Conference Coverage

Cars that recognize hypoglycemia? Maybe soon

 

Key clinical point: Cars may one day be able to recognize impaired mental status in drivers who have type 1 diabetes, and may take control of the vehicle.

Major finding: Glucose was dangerously high or low about 13% of the time when people with diabetes were behind the wheel.

Study details: Investigators paired real-time driving data with continuous glucose monitoring in patients with type 1 diabetes to asses how blood sugar levels affected driving.

Disclosures: Toyota funded the work. The senior investigator had no relevant disclosures.

Source: Rizzo M, et al. ANA 2017 abstract number S131.


 

REPORTING FROM ANA 2017

– When researchers at the University of Nebraska placed sensors in the cars of patients with type 1 diabetes, they found something interesting: About 3.4% of the time, the patients were driving with a blood glucose below 70 mg/dL.

Almost 10% of the time, it was above 300 mg/dL, and both hyper and hypoglycemia, but especially hypoglycemia, corresponded with erratic driving, especially at highway speeds.

The finding explains why patients taking insulin for type 1 diabetes have a 12%-19% higher risk of crashing their cars, compared with the general population. But in a larger sense, the study speaks to a new possibility as cars become smarter: monitoring drivers’ mental states and pulling over to the side of the road or otherwise taking control if there’s a problem.

The “results show that vehicle sensor and physiologic data can be successfully linked to quantify individual driver performance and behavior in drivers with metabolic disorders that affect brain function. The work we are doing could be used to tune the algorithm that drive these automated vehicles. I think this is a very important area of study,” said senior investigator Matthew Rizzo, MD, chair of the university’s department of neurological sciences in Omaha.

Dr. Matthew Rizzo, chair of the department of neurological sciences at the University of Nebraska, Omaha.

Dr. Matthew Rizzo

With funding from Toyota, his team placed a kind of black box inside the cars of 19 patients with type 1 diabetes and 16 diabetes-free controls who were of similar age and educational background. The box had a GPS and an accelerometer to detect and record hard turns, sudden stops, swerves, and other signs that something dangerous had happened. The cars were also rigged with video cameras that recorded both the driver and the view out the windshield.

Participants had the devices in their cars for a month, during which time the diabetes patients were also on continuous, 24-hour blood glucose monitoring. The investigators then synched the car data with the glucose readings, and compared it with the data from the controls’ cars. In all, the system recorded more than 1,000 hours of road time across 3,687 drives and 21,232 miles.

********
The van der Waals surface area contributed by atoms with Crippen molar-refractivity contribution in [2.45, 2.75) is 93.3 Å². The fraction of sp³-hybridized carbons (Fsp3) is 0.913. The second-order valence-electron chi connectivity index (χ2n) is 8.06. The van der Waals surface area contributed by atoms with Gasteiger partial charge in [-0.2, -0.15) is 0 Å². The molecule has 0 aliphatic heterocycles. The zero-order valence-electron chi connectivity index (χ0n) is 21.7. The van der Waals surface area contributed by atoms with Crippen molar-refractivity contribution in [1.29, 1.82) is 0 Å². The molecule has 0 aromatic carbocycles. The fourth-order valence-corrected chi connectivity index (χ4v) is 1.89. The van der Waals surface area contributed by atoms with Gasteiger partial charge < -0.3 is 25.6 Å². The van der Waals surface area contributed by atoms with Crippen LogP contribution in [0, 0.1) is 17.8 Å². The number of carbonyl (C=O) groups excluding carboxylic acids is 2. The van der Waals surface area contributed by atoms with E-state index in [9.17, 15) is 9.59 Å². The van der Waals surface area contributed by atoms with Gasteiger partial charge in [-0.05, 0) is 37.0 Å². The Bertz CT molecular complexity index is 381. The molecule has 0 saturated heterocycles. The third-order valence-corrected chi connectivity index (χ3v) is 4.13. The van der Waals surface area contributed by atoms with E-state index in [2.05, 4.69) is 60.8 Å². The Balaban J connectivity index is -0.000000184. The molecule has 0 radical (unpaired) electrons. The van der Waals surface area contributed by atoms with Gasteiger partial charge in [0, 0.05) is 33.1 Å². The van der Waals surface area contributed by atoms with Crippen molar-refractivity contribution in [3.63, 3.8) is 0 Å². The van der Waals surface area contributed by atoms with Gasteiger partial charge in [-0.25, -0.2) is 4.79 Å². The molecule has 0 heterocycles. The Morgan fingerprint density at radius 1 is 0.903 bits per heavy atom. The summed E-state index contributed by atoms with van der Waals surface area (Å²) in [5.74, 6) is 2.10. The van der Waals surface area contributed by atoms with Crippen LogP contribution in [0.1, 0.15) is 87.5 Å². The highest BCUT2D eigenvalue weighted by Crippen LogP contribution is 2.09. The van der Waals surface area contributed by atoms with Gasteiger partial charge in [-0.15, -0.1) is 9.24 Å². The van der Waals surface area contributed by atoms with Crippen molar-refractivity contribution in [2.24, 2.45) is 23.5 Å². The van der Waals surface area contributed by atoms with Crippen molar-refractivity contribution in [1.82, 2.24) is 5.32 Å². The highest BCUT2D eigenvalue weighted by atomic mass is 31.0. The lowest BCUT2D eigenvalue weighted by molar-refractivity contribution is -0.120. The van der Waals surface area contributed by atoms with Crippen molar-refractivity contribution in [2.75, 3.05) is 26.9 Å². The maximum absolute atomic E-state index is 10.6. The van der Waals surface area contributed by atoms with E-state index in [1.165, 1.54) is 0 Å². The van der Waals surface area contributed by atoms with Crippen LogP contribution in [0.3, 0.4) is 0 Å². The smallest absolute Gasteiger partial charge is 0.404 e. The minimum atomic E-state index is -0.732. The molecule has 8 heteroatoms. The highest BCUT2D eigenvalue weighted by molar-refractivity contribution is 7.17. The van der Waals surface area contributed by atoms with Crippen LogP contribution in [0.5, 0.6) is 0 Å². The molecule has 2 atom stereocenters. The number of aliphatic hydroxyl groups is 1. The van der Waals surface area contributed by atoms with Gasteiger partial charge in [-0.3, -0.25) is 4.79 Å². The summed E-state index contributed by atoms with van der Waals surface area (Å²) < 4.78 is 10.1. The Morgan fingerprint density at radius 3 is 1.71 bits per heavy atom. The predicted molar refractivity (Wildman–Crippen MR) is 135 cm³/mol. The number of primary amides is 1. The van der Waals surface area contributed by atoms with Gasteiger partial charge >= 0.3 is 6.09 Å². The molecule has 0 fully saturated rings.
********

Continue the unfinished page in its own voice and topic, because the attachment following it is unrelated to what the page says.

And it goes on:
“What we found was that the drivers with diabetes had trouble,” Dr. Rizzo said at the American Neurological Association annual meeting.

Glucose was dangerously high or low about 13% of the time when people with diabetes were behind the wheel. Their accelerometer profiles revealed more risky maneuvering and variability in pedal control even during periods of euglycemia and moderate hyperglycemia, but particularly when hypoglycemia occurred at highway speeds.

One driver almost blacked out behind the wheel when his blood glucose fell below 40 mg/dL. “He might have been driving because he was not aware he had a problem,” Dr. Rizzo said. He is now; he was shown the video.

The team reviewed their subjects’ department of motor vehicles records for the 2 years before the study. All three car crashes in the study population were among drivers with diabetes, and they received 11 of the 13 citations (85%).

The technology has many implications. In the short term, it’s a feedback tool to help people with diabetes stay safer on the road. But the work is also “a model for us to be able to approach all kinds of medical disorders in the real world. We want generalizable models that go beyond type 1 diabetes to type 2 diabetes and other forms of encephalopathy, of which there are many in neurology.” Those models could one day lead to “automated in-vehicle technology responsive to driver’s momentary neurocognitive state. You could have [systems] that alert the car that the driver is in no state to drive; the car could even take over. We are very excited about” the possibilities, Dr. Rizzo said.

Meanwhile, “just the diagnosis of diabetes itself is not enough to restrict a person from driving. But if you record their sugars over long periods of time, and you see the kind of changes we saw in some of the drivers, it means the license might need to be adjusted slightly,” he said.

Dr. Rizzo had no relevant disclosures. One of the investigators was an employee of the Toyota Collaborative Safety Research Center.

SOURCE: Rizzo M, et al., ANA 2017 abstract number S131

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